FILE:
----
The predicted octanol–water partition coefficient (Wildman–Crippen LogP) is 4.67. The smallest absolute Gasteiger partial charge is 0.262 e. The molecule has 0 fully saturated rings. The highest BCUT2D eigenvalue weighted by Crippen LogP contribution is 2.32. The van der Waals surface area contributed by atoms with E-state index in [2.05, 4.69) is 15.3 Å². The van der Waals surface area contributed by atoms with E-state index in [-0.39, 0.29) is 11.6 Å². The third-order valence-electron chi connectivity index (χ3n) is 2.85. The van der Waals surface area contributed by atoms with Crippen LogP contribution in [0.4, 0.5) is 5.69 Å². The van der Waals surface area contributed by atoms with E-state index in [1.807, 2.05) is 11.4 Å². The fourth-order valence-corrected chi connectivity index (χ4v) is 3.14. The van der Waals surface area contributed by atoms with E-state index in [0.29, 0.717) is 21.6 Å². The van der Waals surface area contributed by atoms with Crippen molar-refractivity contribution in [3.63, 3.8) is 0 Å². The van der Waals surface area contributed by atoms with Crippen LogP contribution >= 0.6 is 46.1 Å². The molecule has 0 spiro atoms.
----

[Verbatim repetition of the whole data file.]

The predicted octanol–water partition coefficient (Wildman–Crippen LogP) is 4.67. The smallest absolute Gasteiger partial charge is 0.262 e. The molecule has 0 fully saturated rings. The highest BCUT2D eigenvalue weighted by Crippen LogP contribution is 2.32. The van der Waals surface area contributed by atoms with E-state index in [2.05, 4.69) is 15.3 Å². The van der Waals surface area contributed by atoms with E-state index in [-0.39, 0.29) is 11.6 Å². The third-order valence-electron chi connectivity index (χ3n) is 2.85. The van der Waals surface area contributed by atoms with Crippen LogP contribution in [0.4, 0.5) is 5.69 Å². The van der Waals surface area contributed by atoms with E-state index in [1.807, 2.05) is 11.4 Å². The fourth-order valence-corrected chi connectivity index (χ4v) is 3.14. The van der Waals surface area contributed by atoms with E-state index in [0.29, 0.717) is 21.6 Å². The van der Waals surface area contributed by atoms with Crippen molar-refractivity contribution in [3.63, 3.8) is 0 Å². The van der Waals surface area contributed by atoms with Crippen LogP contribution >= 0.6 is 46.1 Å². The molecule has 0 spiro atoms.